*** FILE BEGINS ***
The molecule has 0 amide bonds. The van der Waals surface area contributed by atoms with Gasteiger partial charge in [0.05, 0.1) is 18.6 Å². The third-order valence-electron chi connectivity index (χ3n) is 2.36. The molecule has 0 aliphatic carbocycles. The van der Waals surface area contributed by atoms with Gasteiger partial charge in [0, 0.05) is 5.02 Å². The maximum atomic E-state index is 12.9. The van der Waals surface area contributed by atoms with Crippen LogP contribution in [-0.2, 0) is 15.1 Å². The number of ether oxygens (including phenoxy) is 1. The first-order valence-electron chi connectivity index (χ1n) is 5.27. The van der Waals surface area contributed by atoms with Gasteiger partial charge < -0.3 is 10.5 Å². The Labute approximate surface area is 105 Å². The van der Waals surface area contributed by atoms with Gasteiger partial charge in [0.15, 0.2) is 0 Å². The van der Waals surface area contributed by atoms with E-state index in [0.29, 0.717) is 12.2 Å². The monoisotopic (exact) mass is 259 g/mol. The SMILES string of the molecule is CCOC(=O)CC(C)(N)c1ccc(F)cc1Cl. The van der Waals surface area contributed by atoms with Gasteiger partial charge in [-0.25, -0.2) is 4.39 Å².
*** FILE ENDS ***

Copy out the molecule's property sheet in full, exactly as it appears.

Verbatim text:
The molecule has 0 amide bonds. The van der Waals surface area contributed by atoms with Gasteiger partial charge in [0.05, 0.1) is 18.6 Å². The third-order valence-electron chi connectivity index (χ3n) is 2.36. The molecule has 0 aliphatic carbocycles. The van der Waals surface area contributed by atoms with Gasteiger partial charge in [0, 0.05) is 5.02 Å². The maximum atomic E-state index is 12.9. The van der Waals surface area contributed by atoms with Crippen LogP contribution in [-0.2, 0) is 15.1 Å². The number of ether oxygens (including phenoxy) is 1. The first-order valence-electron chi connectivity index (χ1n) is 5.27. The van der Waals surface area contributed by atoms with Gasteiger partial charge < -0.3 is 10.5 Å². The Labute approximate surface area is 105 Å². The van der Waals surface area contributed by atoms with Gasteiger partial charge in [0.15, 0.2) is 0 Å². The van der Waals surface area contributed by atoms with E-state index in [0.29, 0.717) is 12.2 Å². The monoisotopic (exact) mass is 259 g/mol. The SMILES string of the molecule is CCOC(=O)CC(C)(N)c1ccc(F)cc1Cl. The van der Waals surface area contributed by atoms with Gasteiger partial charge in [-0.25, -0.2) is 4.39 Å².